Yukta Bajracharya

All I can see outside from these rose colored
are neatly aligned boxes.
With big windows that breathe despair,
big gates that breathe suffocation,
and walking, talking sticks inside them that do
not breathe at all.
The air here stifles,
my every thought.
Those cold faces
with hypocrisy painted over them
suck the life out of me.
Vaccum me.
But of course, you won't hear the noise
you're too deafened by the
clinking of the coins,
the rough strokes of the ugly green.
And so I sit here, wishing,
that I could fly to that place
you refuse to call your home.
Fly to that place
that I call home.
Poverty rings like temple bells
and smells like plastic full of dendrite.
Ye t ,
Where the air redolent in the smell of fresh
the buttery smell of sweets from the haluwai,
Warm my soul.
Where illiteracy surfaces as statistics
of people in the West,
dying of diarrhea.
Where when you sit in the dabalis of the Patan Durbar Square drinking
eighteen-rupees-a-cup tea,
for once,
the world stands still.
You forget all your worries.
Where the streets are not paved with gold
but with potholes,
Because what fun in treading on smooth pavements?
To not trip once in a while and feel human?
Where the temple bells ring at early hours in the morning
and again at the not-so-early evening
and again and again and again
until, my spirit start to ring in unison.
With shabby houses that smile,
slanting just a little
but standing
through and through the test of time.
The narrow, labyrinthine gullies
that lead you to
courtyards of epiphany.
That perfect place of imperfection
where not everything is right,
but everything is alright.
I refute hundreds of your "heavens"
to go back home.
Because home,
is where I belong
home is where my soul
finds the voice to speak.


In those Book-shaped Ear-rings you get at
Baber Mahal Revisited,

write to me,
in a language only I would understand.
Describe to me:
the taste of my smile,
the sound of my silence
and what it does to you
the smell of my hair,
the rhythm in my laughter,
and what it reminds you of
the meaning of my words,
the absence of my presence,
and what it means to you.
Lock your thoughts
in bound Lokta paper
that can hang from my earlobes
and delicately dance as sweet whispers
every time I start to doubt
the intentions of a God
who created me.


Ocean Apart
Between the things you say
the things you do-There's an ocean
and you don't know how to swim


A Wrong Date
"How many rounds before you fall in love with me?," you ask.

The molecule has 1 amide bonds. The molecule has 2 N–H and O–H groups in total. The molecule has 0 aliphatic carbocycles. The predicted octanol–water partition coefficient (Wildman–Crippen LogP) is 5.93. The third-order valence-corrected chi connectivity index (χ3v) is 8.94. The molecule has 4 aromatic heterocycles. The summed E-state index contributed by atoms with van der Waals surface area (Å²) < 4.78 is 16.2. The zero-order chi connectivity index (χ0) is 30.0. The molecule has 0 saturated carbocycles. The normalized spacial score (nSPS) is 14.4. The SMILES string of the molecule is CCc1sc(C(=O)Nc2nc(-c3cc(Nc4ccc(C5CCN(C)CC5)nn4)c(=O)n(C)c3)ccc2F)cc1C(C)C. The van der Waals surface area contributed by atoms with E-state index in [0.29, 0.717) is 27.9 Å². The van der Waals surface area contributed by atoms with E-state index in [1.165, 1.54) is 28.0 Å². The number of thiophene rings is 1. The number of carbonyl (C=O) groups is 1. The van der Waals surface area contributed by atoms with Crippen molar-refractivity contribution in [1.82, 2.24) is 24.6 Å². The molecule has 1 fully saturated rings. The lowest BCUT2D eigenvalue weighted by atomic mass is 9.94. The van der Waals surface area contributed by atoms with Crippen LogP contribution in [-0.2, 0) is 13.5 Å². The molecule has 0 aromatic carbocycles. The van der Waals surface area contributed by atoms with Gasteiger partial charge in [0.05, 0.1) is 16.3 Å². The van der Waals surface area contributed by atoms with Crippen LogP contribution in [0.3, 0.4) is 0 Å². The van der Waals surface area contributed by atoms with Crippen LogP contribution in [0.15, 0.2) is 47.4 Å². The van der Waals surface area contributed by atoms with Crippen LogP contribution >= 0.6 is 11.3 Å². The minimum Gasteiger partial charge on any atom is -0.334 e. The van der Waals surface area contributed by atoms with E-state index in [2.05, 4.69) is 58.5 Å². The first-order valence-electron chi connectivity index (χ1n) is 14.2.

I search for words that will not hit you harshly.
You have gotten me all wrong, you see.
To begin with,
This heart will never learn to love a man
who isn't addicted to tea.


This silence
that has taken birth
in this cold cocoon
between you and me
will soon nurture itself,
and grow,
to have a voice of its own.
I wonder,
what will its say, then?


Confessions of a drunkard's daughter
I thought that the dent on my parent's bedroom door had been there always
until just yesterday my mother threw a crying fit about it.
You see,
broken--broken windows, broken mirrors, broken pots and broken pans
were normal in our broken home, for our broken hearts.
As a kid,
there were days in the weeks when I always came home to my mother's tear-stained cheeks.
It was quite some years before I was mature enough to trace her tears
back to the corners of our house where the whisky bottles were hidden.
Maybe he thought we'd never find out
and even when we did, he'd always deny it.
No, I haven't had a drink this morning,
No, I don't have a problem,
No, I am not an alcoholic.
It wasn't long before he stopped working
and the whole house began to reek of alcohol, all the time
Crying and begging then shouting and hitting became a daily routine
And while I couldn't stop my tears, I found myself wishing I had enough pair of
hands to cover my
brother's eyes and to cover my brother's ears and to stop my parents from killing
each other, at the same
Years passed and nothing changed
except maybe our hopes that he would change.
One day,
my brother noticed that the money inside his khutruke was gone
and then slowly along with the long gone happiness and peace of mind
there were other things that we couldn't find
inside our house.
My mother's expensive china,
my grandfather's watch,
my silver ring
As bottle after bottle piled up behind the shoe-rack, in the attic, inside the suitcase.
What else do you want to pawn 'Daddy'?
My mother's continuously working hands?
Look at what 12 years of your selfish addiction and unwillingness to change has
We tried to help you 'Daddy', didn't mother carry you on her back and take you to
the hospital, the day when your hands stopped moving?
We tried to still love you.
Twelve years and nothing has changed
except maybe our capabilities to forgive you
the smell of cheap whiskey still reeks
there're still bottles hidden in every imaginable corner of this house
Here let me collect twelve years of every whiskey bottle
if I fill them with the collective tears you made us cry,
can I sell those bottles to you for a life time of our peace of mind
or what about at least half a happy childhood?
There was this time in fourth grade when we had to write in class about our idols
I want to grow up to become just like my father and to make him proud, a kid from
class had read out,
right then I thought about the person I was supposed to call my father and re-solved
that I want to grow up and never become like him so that I could make myself
I actually have to thank you 'Daddy' for the person I have become,
because looking at you I learnt all the things I am never going to allow myself to be
and I don't know about a billionaire or the president or a poet
but I when I grow up
When I grow up enough to have children,
I'm going to give them unconditional love, put their needs above my wants
and become a good parent
otherwise not have children at all.